Since the Panama Papers, the “offshore industry” has been in a media storm which has questioned the relevance, role and morality of international financial centres (IFCs) collectively. Much has been written about how to bring these “secretive” jurisdictions to heel and to flush out the illicit practices that they allegedly shelter. There have also been several political pronouncements as a result of the papers.
It is not my place to act as an apologist for the entire IFC community. In fact, it is frustrating and misleading to see Jersey lumped into a pejorative “tax haven” bracket and dismissed as secretive and sinister.
What I can say is that Jersey has a better central registry than almost any other jurisdiction, and that the island brings significant investment to the City.
I can also say that independent academic research, published today, questions whether the proposed UK central public registry will be as effective as Jersey’s own registry in combating crime.
At the heart of the Panama Papers controversy was the use of offshore companies to hide the identities of the ultimate company owners – the beneficial owners. Logically, if the individuals are known, the company is far less likely to be used for financial crime.
Jersey’s position on hiding the identities of beneficial owners is very clear: we do not allow it. Jersey has captured beneficial ownership information for more than 20 years. Our Companies Registry provides law enforcement and tax authorities with “adequate, accurate and timely” data – the specific requirement of Recommendation 24 of the FATF Recommendations.
While the beneficial ownership agreement that the UK government recently signed with Jersey may have appeared to be a knee-jerk reaction to the Panama Papers, in fact it was an element of on-going inter-governmental work to combat financial crime, and it re-affirmed our commitment to sharing beneficial ownership information with the UK’s law enforcement agencies. Under the new agreement, Jersey has committed to provide the information within 24 hours, or one hour in some circumstances. These new deadlines underline Jersey’s commitment to combating global financial crime. We already have a well-established registry, and are now determining the logistical requirements needed in order to meet the tighter deadlines.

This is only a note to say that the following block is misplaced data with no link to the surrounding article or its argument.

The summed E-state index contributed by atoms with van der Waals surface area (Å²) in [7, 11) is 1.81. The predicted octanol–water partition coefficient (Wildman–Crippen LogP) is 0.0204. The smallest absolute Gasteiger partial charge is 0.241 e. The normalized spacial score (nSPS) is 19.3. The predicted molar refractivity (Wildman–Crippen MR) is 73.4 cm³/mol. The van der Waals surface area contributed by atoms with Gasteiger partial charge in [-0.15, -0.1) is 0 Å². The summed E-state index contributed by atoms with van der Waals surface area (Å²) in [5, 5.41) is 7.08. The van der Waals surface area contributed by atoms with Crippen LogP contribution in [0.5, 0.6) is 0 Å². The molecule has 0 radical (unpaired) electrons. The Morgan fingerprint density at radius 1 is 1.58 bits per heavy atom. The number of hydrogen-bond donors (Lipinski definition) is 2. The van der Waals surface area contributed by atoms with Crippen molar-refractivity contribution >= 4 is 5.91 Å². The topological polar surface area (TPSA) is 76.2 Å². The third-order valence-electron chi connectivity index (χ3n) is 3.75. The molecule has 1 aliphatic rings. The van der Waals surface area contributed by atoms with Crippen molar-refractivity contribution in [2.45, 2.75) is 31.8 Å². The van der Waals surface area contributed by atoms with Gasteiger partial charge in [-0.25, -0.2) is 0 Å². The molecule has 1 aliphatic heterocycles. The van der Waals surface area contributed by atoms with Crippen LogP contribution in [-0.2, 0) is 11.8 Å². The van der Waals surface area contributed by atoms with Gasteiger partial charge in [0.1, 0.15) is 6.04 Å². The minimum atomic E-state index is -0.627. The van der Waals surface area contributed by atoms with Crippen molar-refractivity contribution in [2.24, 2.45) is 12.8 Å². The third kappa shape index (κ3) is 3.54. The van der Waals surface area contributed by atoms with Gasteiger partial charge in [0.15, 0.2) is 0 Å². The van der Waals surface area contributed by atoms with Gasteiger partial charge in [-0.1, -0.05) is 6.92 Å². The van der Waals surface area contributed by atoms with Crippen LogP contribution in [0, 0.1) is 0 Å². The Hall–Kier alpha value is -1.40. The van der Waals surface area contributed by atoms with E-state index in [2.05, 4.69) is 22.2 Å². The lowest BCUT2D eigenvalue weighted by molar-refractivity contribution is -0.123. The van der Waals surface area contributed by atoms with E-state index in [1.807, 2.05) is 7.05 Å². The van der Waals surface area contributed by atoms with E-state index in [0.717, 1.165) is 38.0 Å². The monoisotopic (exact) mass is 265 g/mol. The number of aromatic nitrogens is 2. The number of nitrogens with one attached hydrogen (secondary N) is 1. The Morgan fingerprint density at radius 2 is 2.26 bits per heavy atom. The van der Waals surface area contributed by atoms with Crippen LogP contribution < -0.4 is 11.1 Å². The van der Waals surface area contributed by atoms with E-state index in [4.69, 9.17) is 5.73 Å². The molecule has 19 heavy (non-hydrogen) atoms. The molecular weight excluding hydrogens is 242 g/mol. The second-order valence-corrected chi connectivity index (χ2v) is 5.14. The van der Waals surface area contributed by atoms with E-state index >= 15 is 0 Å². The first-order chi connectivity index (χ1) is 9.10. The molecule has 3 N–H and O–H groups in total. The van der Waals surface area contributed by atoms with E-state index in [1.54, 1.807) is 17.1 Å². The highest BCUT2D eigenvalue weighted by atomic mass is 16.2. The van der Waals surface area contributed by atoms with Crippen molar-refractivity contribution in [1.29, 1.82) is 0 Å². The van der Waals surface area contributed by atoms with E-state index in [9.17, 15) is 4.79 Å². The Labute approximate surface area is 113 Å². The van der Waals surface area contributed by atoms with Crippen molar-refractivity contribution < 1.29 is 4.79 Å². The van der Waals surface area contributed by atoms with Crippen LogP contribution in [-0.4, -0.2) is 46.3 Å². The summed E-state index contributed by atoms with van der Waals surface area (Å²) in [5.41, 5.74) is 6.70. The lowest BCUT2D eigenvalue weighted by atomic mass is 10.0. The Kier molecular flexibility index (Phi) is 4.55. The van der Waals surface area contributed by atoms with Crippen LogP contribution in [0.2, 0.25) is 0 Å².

Today marks the launch of an academic paper into the effectiveness of central registries and licenced intermediaries in combating financial crime. In it, professor Jason Sharman questions whether centralised registries can effectively be used to detect criminal funding, because many are unable or unwilling to verify the information they receive. In short, the planned UK central public registry may look good on paper, but the research released today questions whether it will work in practice.
Professor Sharman is best known as one of a group of academics who, in 2011-2012, strength-tested the regulatory systems of 180 countries by impersonating money launderers, corrupt officials and terrorist financiers. The results, published in the subsequent report, Global Shell Games, demonstrated that, overall, IFCs were less likely to engage with those (fake) criminals than OECD member states.
He also suggests that the “Jersey model”, with both a central registry and regulated corporate service providers, is demonstrably better at combating financial crime. Our regulatory system is an important distinction between us and other jurisdictions; we believe that it is more robust and more effective at combating crime.
So forget the headlines claiming that Jersey has been brought to heel. We were never complacent or uncooperative, and we have been early adopters of legislation. The current furore distracts from the work we have already undertaken in driving international standards, particularly in terms of transparency around beneficial ownership. It also diverts attention from the benefits that well-regulated IFCs bring to the City and the wider UK economy.
Jersey provides vital liquidity to the UK economy, facilitates inward investment from around the world, and consumes UK exports. If Jersey and the other Crown Dependencies ceased to be international financial centres, much of the finance we mediate would no longer find its way to the UK economy.
Research from 2014 showed that Jersey’s financial services sector intermediated almost one pound in every 20 of investment by foreigners into the UK, and supported 180,000 British jobs. This investment into Britain depends upon Jersey’s status.
We are immensely proud of our relationship with the City and of our role within the global financial system. Practitioners, regulators and politicians in Jersey recognise that our reputation for robustness, security and stability is our strongest commercial attribute. Taking on “dubious business” threatens that reputation, which is why it is in the island’s own interest to protect against it.